The credit belongs to those who are actually in the arena, who strive valiantly; who know the great enthusiasums, the great devotions, and spend themselves in a worthy cause; who at best know the triumph of high achievement; and who, at worst, if they fail, fail while daring greatly, so that their place shall never be with those cold and timid souls who know neither victory nor defeat.
To love is to accept a soul entirely, not wishing that the person was otherwise, nor hoping for change, nor clinging to some ideal past. To love is to cherish the individual standing before you presently―charms, quirks, and all. To love is to give someone a piece of your heart that you will never, ever reclaim.
Goodbye, Room." I wave up at Skylight. "Say goodbye," I tell Ma. "Goodbye, Room." Ma says it but on mute. I look back one more time. It's like a crater, a hole where something happened. Then we go out the door.
How can I live without thee, how forego Thy sweet converse, and love so dearly joined, To live again in these wild woods forlorn? Should God create another Eve, and I Another rib afford, yet loss of thee Would never from my heart; no, no, I feel The link of nature draw me: flesh of flesh, Bone of my bone thou art, and from thy state Mine never shall be parted, bliss or woe.
I know that she deserves the best and purest love the heart of man can offer," said Mrs. Maylie; "I know that the devotion and affection of her nature require no ordinary return, but one that shall be deep and lasting.
I believe that many who find that "nothing happens" when they sit down, or kneel down, to a book of devotion, would find that the heart sings unbidden while they are working their way through a tough bit of theology with a pipe in their teeth and a pencil in their hand.
I knew then that I would devote every minute we had left together to making her happy, to repairing the pain I had caused her and returning to her what I never known how to give her. These pages will be our memory until she drows her last breath in my arms and I take her forever and escape at last to a place where neither heaven nor hell will ever be able to find us.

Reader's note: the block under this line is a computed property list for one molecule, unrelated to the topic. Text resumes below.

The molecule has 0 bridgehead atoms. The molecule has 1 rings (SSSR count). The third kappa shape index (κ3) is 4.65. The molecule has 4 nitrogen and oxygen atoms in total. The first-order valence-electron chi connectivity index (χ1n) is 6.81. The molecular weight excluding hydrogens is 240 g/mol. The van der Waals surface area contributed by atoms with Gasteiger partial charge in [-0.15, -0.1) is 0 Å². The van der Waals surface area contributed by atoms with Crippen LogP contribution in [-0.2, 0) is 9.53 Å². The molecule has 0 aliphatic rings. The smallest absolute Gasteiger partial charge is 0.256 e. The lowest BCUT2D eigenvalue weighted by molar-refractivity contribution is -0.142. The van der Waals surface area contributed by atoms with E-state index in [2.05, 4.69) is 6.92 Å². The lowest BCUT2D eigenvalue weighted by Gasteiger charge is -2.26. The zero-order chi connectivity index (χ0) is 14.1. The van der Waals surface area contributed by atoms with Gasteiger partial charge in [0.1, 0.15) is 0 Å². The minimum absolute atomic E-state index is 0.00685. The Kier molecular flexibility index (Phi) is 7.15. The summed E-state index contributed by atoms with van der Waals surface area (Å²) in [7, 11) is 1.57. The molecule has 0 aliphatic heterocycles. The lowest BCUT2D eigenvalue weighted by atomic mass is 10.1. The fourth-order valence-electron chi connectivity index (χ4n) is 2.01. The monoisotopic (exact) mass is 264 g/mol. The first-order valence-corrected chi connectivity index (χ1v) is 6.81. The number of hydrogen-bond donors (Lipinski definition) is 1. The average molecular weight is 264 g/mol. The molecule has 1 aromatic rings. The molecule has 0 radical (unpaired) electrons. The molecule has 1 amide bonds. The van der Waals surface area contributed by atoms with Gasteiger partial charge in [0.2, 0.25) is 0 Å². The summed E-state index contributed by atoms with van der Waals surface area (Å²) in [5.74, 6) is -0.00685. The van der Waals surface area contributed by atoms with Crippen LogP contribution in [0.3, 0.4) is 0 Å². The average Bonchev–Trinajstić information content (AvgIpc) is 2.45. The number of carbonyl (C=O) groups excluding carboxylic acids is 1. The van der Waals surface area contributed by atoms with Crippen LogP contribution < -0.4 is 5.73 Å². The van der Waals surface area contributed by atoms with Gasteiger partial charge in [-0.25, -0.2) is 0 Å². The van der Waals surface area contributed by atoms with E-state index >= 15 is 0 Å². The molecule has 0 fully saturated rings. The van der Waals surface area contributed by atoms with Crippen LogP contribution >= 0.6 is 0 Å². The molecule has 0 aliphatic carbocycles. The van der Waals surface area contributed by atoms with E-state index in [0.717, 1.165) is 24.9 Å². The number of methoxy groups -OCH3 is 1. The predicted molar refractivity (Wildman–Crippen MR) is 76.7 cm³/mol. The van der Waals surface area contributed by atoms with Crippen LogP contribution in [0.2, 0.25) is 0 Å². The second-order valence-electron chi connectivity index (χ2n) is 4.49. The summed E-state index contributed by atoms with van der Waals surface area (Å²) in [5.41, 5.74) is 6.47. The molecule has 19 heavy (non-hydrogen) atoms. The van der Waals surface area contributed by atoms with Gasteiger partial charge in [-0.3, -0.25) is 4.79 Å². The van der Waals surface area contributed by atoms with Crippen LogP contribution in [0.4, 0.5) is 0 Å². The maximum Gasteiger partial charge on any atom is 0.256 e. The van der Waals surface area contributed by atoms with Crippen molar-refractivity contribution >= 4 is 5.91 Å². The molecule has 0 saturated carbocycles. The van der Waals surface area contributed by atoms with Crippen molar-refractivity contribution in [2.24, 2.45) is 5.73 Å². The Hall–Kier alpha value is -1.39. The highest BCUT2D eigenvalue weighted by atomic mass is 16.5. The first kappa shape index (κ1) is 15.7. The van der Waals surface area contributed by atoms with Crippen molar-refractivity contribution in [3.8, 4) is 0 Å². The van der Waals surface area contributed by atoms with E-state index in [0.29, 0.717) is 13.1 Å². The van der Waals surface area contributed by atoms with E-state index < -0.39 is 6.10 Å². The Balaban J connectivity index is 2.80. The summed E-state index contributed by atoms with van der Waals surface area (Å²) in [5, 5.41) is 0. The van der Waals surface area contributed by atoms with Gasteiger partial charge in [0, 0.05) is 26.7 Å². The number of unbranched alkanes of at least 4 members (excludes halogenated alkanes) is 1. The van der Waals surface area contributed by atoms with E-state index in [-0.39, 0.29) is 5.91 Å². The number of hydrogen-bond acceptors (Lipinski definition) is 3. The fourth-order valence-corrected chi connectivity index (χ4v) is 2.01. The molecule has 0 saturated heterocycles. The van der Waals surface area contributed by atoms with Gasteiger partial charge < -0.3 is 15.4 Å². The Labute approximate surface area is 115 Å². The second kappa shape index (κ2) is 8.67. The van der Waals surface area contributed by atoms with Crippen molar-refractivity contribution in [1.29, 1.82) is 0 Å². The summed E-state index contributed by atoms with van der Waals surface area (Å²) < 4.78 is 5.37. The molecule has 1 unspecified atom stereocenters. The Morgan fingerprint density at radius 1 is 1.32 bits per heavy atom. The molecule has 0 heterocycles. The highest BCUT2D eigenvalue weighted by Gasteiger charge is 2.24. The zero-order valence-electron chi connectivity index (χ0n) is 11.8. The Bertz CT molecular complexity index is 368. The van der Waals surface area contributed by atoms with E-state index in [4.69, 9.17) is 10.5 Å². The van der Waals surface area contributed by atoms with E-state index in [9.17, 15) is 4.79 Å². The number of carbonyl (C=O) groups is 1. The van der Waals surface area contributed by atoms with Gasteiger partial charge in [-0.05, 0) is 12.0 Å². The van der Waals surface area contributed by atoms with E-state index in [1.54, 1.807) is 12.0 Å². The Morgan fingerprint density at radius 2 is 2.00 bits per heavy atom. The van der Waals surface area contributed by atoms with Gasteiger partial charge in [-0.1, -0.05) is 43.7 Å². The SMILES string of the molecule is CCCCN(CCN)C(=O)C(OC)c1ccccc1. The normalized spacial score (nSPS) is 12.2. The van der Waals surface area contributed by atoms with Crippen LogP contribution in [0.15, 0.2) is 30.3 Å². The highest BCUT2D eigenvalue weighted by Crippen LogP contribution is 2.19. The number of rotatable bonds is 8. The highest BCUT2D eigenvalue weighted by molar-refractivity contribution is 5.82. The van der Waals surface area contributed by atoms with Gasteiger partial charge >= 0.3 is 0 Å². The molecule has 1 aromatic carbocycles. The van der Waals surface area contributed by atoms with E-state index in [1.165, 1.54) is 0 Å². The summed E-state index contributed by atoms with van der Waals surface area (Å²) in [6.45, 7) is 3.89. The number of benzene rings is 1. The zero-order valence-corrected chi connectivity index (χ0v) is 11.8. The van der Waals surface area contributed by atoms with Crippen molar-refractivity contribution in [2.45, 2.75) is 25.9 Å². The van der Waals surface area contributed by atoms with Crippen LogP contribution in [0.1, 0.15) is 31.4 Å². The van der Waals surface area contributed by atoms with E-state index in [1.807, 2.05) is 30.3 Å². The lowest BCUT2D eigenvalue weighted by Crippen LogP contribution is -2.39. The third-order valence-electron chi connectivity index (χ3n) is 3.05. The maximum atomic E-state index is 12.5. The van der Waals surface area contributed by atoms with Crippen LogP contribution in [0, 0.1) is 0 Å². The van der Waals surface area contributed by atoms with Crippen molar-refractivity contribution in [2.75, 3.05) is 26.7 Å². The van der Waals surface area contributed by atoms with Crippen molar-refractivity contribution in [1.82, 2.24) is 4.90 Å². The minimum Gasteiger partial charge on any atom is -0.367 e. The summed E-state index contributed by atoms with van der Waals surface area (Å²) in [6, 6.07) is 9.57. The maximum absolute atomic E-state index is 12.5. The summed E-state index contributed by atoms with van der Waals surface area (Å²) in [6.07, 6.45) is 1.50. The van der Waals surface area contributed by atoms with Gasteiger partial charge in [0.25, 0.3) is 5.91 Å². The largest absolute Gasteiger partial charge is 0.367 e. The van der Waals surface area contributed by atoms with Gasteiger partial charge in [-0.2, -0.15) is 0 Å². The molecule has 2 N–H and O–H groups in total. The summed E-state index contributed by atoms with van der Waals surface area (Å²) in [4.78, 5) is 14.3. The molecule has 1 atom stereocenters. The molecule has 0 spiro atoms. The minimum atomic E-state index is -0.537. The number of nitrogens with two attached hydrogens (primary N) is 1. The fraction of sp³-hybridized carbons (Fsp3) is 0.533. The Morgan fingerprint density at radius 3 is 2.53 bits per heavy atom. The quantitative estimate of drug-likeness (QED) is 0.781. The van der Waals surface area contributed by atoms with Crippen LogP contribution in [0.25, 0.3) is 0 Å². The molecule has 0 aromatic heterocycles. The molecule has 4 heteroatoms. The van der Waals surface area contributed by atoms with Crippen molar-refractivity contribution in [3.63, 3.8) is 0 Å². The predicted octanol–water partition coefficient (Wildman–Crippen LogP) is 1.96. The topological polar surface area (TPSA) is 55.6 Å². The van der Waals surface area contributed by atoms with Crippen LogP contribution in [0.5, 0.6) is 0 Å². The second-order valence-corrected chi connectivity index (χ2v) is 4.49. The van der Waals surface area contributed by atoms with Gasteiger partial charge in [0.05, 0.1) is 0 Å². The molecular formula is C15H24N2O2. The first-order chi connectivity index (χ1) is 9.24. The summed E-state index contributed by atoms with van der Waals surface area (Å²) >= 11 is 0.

No, my dog used to gaze at me, paying me the attention I need, the attention required to make a vain person like me understand that, being a dog, he was wasting time, but, with those eyes so much purer than mine, he’d keep on gazing at me with a look that reserved for me alone all his sweet and shaggy life, always near me, never troubling me, and asking nothing.
Isabella." He pronounced my full name carefully, then playfully ruffled my hair with his free hand. A shock ran through my body at his casual touch. "Bella, I couldn't live with myself if I ever hurt you. You don't know how it's tortured me." He looked down, ashamed again. "The thought of you, still, white, cold . . . to never see you blush scarlet again, to never see that flash of intuition in your eyes when you see through my pretenses . . . it would be unendurable." he lifted his glorious, agonized eyes to mine. "You are the most important thing to me now. The most important thing to me ever.
She sang, as requested. There was much about love in the ballad: faithful love that refused to abandon its object; love that disaster could not shake; love that, in calamity, waxed fonder, in poverty clung closer. The words were set to a fine old air -- in themselves they were simple and sweet: perhaps, when read, they wanted force; when well sung, they wanted nothing. Shirley sang them well: she breathed into the feeling, softness, she poured round the passion, force: her voice was fine that evening; its expression dramatic: she impressed all, and charmed one. On leaving the instrument, she went to the fire, and sat down on a seat -- semi-stool, semi-cushion: the ladies were round her -- none of them spoke. The Misses Sympson and the Misses Nunnely looked upon her, as quiet poultry might look on an egret, an ibis, or any other strange fowl. What made her sing so? They never sang so. Was it proper to sing with such expression, with such originality -- so unlike a school girl? Decidedly not: it was strange, it was unusual. What was strange must be wrong ; what was unusual must be improper . Shirley was judged.
There were six dolls to be taken up and dressed every morning, for Beth was a child still, and loved her pets as well as ever. Not one whole or handsome one among them; all were outcasts till Beth took them in; for, when her sisters outgrew these idols, they passed to her.... Beth cherished them all the more tenderly for that very reason, and set up a hospital for infirm dolls. No pins were ever stuck into their cotton vitals; no harsh words or blows were ever given them; no neglect ever saddened the heart of the most repulsive: but all were fed and clothed, nursed and caressed, with an affection which never failed.